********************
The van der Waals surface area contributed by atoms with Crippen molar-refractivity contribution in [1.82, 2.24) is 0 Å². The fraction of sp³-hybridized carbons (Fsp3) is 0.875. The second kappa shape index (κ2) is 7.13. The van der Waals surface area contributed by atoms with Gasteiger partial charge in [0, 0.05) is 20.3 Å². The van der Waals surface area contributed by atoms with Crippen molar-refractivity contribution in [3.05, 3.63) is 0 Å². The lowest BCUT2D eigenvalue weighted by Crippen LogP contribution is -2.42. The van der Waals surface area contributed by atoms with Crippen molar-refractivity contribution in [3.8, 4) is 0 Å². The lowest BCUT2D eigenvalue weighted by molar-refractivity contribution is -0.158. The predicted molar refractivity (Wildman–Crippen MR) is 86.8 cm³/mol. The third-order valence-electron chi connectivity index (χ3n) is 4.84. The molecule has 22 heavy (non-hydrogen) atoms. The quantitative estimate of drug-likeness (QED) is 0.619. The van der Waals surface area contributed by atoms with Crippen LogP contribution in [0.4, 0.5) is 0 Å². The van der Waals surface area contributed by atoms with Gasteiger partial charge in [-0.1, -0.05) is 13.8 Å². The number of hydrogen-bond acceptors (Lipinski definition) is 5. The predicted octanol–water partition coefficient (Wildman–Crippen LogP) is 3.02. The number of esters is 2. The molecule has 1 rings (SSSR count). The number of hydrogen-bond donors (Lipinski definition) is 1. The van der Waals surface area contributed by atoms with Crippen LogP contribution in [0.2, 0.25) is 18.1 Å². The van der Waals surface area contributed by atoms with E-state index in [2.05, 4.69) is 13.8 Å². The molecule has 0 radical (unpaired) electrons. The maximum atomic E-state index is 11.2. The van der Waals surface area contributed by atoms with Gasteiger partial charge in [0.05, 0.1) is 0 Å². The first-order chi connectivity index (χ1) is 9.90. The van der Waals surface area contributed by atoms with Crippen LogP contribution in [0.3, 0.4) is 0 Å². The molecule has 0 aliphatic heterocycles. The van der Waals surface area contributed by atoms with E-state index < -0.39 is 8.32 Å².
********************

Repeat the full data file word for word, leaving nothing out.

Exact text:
The van der Waals surface area contributed by atoms with Crippen molar-refractivity contribution in [1.82, 2.24) is 0 Å². The fraction of sp³-hybridized carbons (Fsp3) is 0.875. The second kappa shape index (κ2) is 7.13. The van der Waals surface area contributed by atoms with Gasteiger partial charge in [0, 0.05) is 20.3 Å². The van der Waals surface area contributed by atoms with Crippen molar-refractivity contribution in [3.05, 3.63) is 0 Å². The lowest BCUT2D eigenvalue weighted by Crippen LogP contribution is -2.42. The van der Waals surface area contributed by atoms with Crippen molar-refractivity contribution in [3.8, 4) is 0 Å². The lowest BCUT2D eigenvalue weighted by molar-refractivity contribution is -0.158. The predicted molar refractivity (Wildman–Crippen MR) is 86.8 cm³/mol. The third-order valence-electron chi connectivity index (χ3n) is 4.84. The molecule has 22 heavy (non-hydrogen) atoms. The quantitative estimate of drug-likeness (QED) is 0.619. The van der Waals surface area contributed by atoms with Crippen LogP contribution in [0.4, 0.5) is 0 Å². The van der Waals surface area contributed by atoms with Gasteiger partial charge in [-0.1, -0.05) is 13.8 Å². The number of hydrogen-bond acceptors (Lipinski definition) is 5. The predicted octanol–water partition coefficient (Wildman–Crippen LogP) is 3.02. The number of esters is 2. The molecule has 1 rings (SSSR count). The number of hydrogen-bond donors (Lipinski definition) is 1. The van der Waals surface area contributed by atoms with Crippen LogP contribution in [0.2, 0.25) is 18.1 Å². The van der Waals surface area contributed by atoms with E-state index in [2.05, 4.69) is 13.8 Å². The molecule has 0 radical (unpaired) electrons. The maximum atomic E-state index is 11.2. The van der Waals surface area contributed by atoms with Gasteiger partial charge in [0.05, 0.1) is 0 Å². The first-order chi connectivity index (χ1) is 9.90. The van der Waals surface area contributed by atoms with Crippen LogP contribution in [0.3, 0.4) is 0 Å². The molecule has 0 aliphatic heterocycles. The van der Waals surface area contributed by atoms with E-state index < -0.39 is 8.32 Å².